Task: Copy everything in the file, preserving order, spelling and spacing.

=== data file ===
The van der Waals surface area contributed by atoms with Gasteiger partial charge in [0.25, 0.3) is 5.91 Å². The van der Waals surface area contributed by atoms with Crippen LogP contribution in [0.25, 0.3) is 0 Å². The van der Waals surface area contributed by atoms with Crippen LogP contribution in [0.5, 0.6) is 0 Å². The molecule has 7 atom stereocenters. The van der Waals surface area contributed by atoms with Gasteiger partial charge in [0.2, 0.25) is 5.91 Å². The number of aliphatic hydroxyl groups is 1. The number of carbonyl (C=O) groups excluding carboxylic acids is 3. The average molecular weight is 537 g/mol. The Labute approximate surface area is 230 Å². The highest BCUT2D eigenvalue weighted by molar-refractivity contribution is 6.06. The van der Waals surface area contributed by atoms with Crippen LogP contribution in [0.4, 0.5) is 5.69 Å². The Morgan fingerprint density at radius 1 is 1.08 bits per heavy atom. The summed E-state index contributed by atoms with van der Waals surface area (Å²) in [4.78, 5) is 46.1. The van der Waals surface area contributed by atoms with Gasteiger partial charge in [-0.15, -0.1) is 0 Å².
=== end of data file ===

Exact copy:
The van der Waals surface area contributed by atoms with Gasteiger partial charge in [0.25, 0.3) is 5.91 Å². The van der Waals surface area contributed by atoms with Crippen LogP contribution in [0.25, 0.3) is 0 Å². The van der Waals surface area contributed by atoms with Crippen LogP contribution in [0.5, 0.6) is 0 Å². The molecule has 7 atom stereocenters. The van der Waals surface area contributed by atoms with Gasteiger partial charge in [0.2, 0.25) is 5.91 Å². The number of aliphatic hydroxyl groups is 1. The number of carbonyl (C=O) groups excluding carboxylic acids is 3. The average molecular weight is 537 g/mol. The Labute approximate surface area is 230 Å². The highest BCUT2D eigenvalue weighted by molar-refractivity contribution is 6.06. The van der Waals surface area contributed by atoms with Crippen LogP contribution in [0.4, 0.5) is 5.69 Å². The Morgan fingerprint density at radius 1 is 1.08 bits per heavy atom. The summed E-state index contributed by atoms with van der Waals surface area (Å²) in [4.78, 5) is 46.1. The van der Waals surface area contributed by atoms with Gasteiger partial charge in [-0.15, -0.1) is 0 Å².